In Mark Dunsby v HMRC [2021] UKUT 0289, the Upper Tribunal (UT) found that dividends paid through a trust under a scheme to transfer tax-free cash to a company owner were still taxable on the owner. They would also be caught by the Settlements and Transfer of Assets Abroad anti-avoidance rules.

Mr Dunsby used his company Majordegree Ltd to enter into a tax scheme that aimed to extract tax-free dividends from the company.

  • The company allotted a share in a new share class to a non-resident individual, Mrs Gower. She transferred the share to a trust but retained an interest.
  • The company paid a £200,000 dividend on the new class of share. Under the terms of the trust, a charity received £1,497, Mrs Gower £3,103, with the balance on trust for Mr Dunsby in his lifetime then his family. Mr Dunsby received £195,400.
  • The tax planning was notified to HMRC under DOTAS.
  • HMRC raised an assessment and challenged the planning. Mr Dunsby Appealed the decision.

The First Tier Tribunal (FTT) dismissed his appeal finding that:

  • The company had not made a direct distribution to Mr Dunsby. 
  • As the Settlements legislation is sufficiently broadly drafted to cover most tax planning arrangements, Mr Dunsby was a settlor of the trust.
  • As the trust was settlor interested, income payable to the trust was taxable on the settlor.
  • The Transfer of Assets Abroad legislation did not apply if the trust's income was Mr Dunsby’s as he was based in the UK. If Mrs Gower was a settlor, the provisions would apply to the trust income if it was paid to a person abroad and it would then be taxable on Mr Dunsby.
  • The judge amended the assessment increasing it from £195,400 to £200,000, being the sum total extracted from the company.
  • Mr Dunsby appealed. 

The Upper Tribunal dismissed the appeal on all grounds raised.

The Distribution issue

  • Where there is a Distribution, the law under s.385 ITTOIA 2005 does not require the taxable person to hold the shares on which it is made. All that is required is that they receive the distribution or were entitled to receive it.
    • Through the scheme, Mr Dunsby did receive the dividend, and under the trust, as principal beneficiary, he was entitled to receive it. He was chargeable to tax on it and the FTT had erred in law in finding otherwise.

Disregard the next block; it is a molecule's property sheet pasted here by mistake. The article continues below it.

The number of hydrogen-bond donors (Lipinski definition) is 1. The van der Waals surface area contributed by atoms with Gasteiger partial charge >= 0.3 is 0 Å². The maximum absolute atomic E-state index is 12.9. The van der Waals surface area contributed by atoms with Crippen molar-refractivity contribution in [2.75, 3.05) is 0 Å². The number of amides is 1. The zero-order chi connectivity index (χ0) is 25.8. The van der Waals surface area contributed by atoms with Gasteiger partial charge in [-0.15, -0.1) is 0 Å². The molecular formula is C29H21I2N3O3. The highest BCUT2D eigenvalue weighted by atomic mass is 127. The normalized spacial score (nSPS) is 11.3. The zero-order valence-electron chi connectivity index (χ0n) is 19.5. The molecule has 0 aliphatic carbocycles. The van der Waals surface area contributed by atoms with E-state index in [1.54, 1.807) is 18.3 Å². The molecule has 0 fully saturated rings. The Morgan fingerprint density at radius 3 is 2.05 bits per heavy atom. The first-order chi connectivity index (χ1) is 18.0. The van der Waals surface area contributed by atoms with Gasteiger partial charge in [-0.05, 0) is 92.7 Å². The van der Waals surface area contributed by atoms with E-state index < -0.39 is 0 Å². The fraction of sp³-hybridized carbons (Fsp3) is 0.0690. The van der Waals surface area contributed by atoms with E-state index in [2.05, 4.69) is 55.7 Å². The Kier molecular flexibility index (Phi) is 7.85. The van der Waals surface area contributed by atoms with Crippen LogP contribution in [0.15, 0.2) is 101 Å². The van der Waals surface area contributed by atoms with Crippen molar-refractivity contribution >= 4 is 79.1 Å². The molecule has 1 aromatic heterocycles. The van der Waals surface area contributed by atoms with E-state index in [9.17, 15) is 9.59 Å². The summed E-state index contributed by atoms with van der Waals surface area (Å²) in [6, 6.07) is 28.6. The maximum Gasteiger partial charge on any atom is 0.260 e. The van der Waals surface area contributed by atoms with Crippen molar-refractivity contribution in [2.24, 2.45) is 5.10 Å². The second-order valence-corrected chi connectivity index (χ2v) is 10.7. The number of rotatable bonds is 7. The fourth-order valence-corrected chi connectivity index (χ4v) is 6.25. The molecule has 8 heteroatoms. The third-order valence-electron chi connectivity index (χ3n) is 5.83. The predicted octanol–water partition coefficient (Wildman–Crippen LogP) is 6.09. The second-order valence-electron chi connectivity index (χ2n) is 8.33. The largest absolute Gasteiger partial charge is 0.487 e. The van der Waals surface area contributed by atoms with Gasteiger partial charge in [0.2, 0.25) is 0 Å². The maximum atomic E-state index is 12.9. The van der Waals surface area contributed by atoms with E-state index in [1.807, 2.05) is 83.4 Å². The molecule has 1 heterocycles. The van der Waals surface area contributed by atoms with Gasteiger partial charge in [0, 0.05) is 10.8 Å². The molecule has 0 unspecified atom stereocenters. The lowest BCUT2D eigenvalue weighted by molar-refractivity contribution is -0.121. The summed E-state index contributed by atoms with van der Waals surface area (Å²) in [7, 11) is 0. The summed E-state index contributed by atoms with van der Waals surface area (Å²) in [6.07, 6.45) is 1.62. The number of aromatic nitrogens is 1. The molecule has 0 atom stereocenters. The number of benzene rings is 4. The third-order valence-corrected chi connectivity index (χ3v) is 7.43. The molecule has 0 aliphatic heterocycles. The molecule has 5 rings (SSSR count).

The Settlements issue

Whilst not relevant if they were right about the distribution point, the UT went on to consider the Settlements legislation in case they were wrong.

  • They found that Mr Dunsby was the settlor, not Mrs Gower, and as such would be subject to Income Tax on the entire income of the settlement i.e. £200,000, to the extent that these rules were in point.

The Transfer of Assets Abroad Issue

The Transfer of Assets Abroad (TOA) rules were only relevant if Mr Dunsby was not chargeable on the distribution directly and if Mrs Gower was the only settlor so that the Settlements rules could not apply.

  • In this event, the income of the settlement would be properly regarded as the income of Mr Dunsby as he would have transferred relevant income to a person abroad in order to avoid Income Tax. He would be taxable under the TOA provisions on the entire income of the settlement.

As the FTT had made an error of law in its conclusions on the distribution issue the UT was able to remake the decision. The FTT had found Mr Dunsby taxable under the settlements rules which meant that all of the income of the trust was taxed on him as settlor i.e. £200,000. The UT held that under the distributions rules he was only taxable on the amount he received, and was entitled to, which was £195,400. 

Useful guides on this topic

Transfer of Assets Abroad (TOA)
What are the ToA rules? When do they apply? Is there any defence against the rules?

Settlement anti-avoidance rules
What are the settlement anti-avoidance rules? How do these rules catch some common family tax planning? What are the rules for spouses and other family members?

Dividend tax: subscriber guide
This practical tax guide explains how dividends are taxed on or after 6 April 2016. It includes HMRC's own examples, more detailed examples, including an Owner Managed Business (OMB) section together with tax planning tips.

External link

Mark Dunsby v HMRC [2021] UKUT 0289 


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